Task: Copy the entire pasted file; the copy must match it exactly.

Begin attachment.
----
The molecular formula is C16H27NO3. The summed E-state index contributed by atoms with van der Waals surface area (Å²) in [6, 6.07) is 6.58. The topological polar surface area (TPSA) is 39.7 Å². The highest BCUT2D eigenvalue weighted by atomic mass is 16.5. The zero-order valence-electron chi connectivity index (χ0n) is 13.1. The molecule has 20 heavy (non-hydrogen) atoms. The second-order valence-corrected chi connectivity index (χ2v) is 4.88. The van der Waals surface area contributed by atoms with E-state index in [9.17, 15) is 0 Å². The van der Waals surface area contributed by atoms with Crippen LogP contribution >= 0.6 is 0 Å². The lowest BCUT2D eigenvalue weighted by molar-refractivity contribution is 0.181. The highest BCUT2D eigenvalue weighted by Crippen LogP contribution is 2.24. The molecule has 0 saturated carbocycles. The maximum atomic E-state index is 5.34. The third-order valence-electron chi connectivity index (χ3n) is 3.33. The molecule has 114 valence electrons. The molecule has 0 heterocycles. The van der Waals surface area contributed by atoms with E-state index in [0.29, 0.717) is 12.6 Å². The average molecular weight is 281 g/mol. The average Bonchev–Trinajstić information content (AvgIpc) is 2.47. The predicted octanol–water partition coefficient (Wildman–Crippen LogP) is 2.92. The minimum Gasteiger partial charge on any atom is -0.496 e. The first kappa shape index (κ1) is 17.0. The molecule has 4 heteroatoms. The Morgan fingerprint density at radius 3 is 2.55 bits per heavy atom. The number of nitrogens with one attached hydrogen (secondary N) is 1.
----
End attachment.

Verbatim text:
The molecular formula is C16H27NO3. The summed E-state index contributed by atoms with van der Waals surface area (Å²) in [6, 6.07) is 6.58. The topological polar surface area (TPSA) is 39.7 Å². The highest BCUT2D eigenvalue weighted by atomic mass is 16.5. The zero-order valence-electron chi connectivity index (χ0n) is 13.1. The molecule has 20 heavy (non-hydrogen) atoms. The second-order valence-corrected chi connectivity index (χ2v) is 4.88. The van der Waals surface area contributed by atoms with E-state index in [9.17, 15) is 0 Å². The van der Waals surface area contributed by atoms with Crippen LogP contribution >= 0.6 is 0 Å². The lowest BCUT2D eigenvalue weighted by molar-refractivity contribution is 0.181. The highest BCUT2D eigenvalue weighted by Crippen LogP contribution is 2.24. The molecule has 0 saturated carbocycles. The maximum atomic E-state index is 5.34. The third-order valence-electron chi connectivity index (χ3n) is 3.33. The molecule has 114 valence electrons. The molecule has 0 heterocycles. The van der Waals surface area contributed by atoms with E-state index in [0.29, 0.717) is 12.6 Å². The average molecular weight is 281 g/mol. The average Bonchev–Trinajstić information content (AvgIpc) is 2.47. The predicted octanol–water partition coefficient (Wildman–Crippen LogP) is 2.92. The minimum Gasteiger partial charge on any atom is -0.496 e. The first kappa shape index (κ1) is 17.0. The molecule has 4 heteroatoms. The Morgan fingerprint density at radius 3 is 2.55 bits per heavy atom. The number of nitrogens with one attached hydrogen (secondary N) is 1.